Where School Choice Isn’t an Option, Rural Public Schools Worry They’ll Be Left Behind
The small parking lot outside of Schenck High School was crammed with cars, all there for the basketball game, the town’s featured event that night. The cold winter air whipped around white mounds of snow lining the town’s few residential streets and past the school to the vast blackness of Interstate 95.
This small, remote high school is perhaps East Millinocket’s last and most crucial community pillar. Even before the local paper mill shut down three years ago, the town had suffered a stark economic decline because of the mill’s dwindling profits and the widespread poverty that followed. With a shrinking tax base and an aging population, Schenck High faces an uncertain future.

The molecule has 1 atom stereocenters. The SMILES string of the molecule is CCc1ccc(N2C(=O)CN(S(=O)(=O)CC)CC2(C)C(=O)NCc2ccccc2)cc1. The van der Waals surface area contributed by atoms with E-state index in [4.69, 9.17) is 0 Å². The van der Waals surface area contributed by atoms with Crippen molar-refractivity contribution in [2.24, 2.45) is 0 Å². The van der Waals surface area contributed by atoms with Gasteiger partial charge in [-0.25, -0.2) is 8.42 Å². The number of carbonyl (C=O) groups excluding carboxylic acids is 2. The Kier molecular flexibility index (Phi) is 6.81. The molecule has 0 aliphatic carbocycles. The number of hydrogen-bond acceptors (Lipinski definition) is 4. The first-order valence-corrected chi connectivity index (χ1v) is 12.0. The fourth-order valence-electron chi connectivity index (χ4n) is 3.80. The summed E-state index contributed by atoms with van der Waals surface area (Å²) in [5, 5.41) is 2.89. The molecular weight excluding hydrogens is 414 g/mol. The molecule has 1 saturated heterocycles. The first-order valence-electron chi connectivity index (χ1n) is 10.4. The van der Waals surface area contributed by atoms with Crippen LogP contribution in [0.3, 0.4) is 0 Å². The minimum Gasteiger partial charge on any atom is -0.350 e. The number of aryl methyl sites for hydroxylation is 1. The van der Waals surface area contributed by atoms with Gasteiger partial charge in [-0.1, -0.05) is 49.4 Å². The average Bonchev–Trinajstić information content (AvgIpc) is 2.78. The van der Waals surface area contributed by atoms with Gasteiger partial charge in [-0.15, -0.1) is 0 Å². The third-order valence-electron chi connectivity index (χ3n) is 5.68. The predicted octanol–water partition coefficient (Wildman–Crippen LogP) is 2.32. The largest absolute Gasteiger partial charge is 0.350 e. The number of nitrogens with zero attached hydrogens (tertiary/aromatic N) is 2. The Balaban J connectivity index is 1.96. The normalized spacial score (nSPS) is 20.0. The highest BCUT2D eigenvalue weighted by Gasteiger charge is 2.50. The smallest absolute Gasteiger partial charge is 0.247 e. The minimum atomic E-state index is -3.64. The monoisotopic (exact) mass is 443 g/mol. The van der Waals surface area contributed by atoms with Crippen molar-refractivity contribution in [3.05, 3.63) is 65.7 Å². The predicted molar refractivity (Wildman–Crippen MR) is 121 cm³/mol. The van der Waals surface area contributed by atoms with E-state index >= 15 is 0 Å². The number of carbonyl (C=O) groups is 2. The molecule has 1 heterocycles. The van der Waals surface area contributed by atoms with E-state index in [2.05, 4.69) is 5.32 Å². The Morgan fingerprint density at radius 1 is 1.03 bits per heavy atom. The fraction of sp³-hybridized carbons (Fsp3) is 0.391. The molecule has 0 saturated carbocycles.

Washington has long designed education policy to deal with urban and suburban challenges, often overlooking the unique problems that face rural schools like this one. With a new administration in the White House that prefers “school-choice” approaches — favoring charter schools and private-school vouchers so parents can opt out of public schools and bring taxpayer dollars with them — the nation’s rural schools are left to wonder about their fate.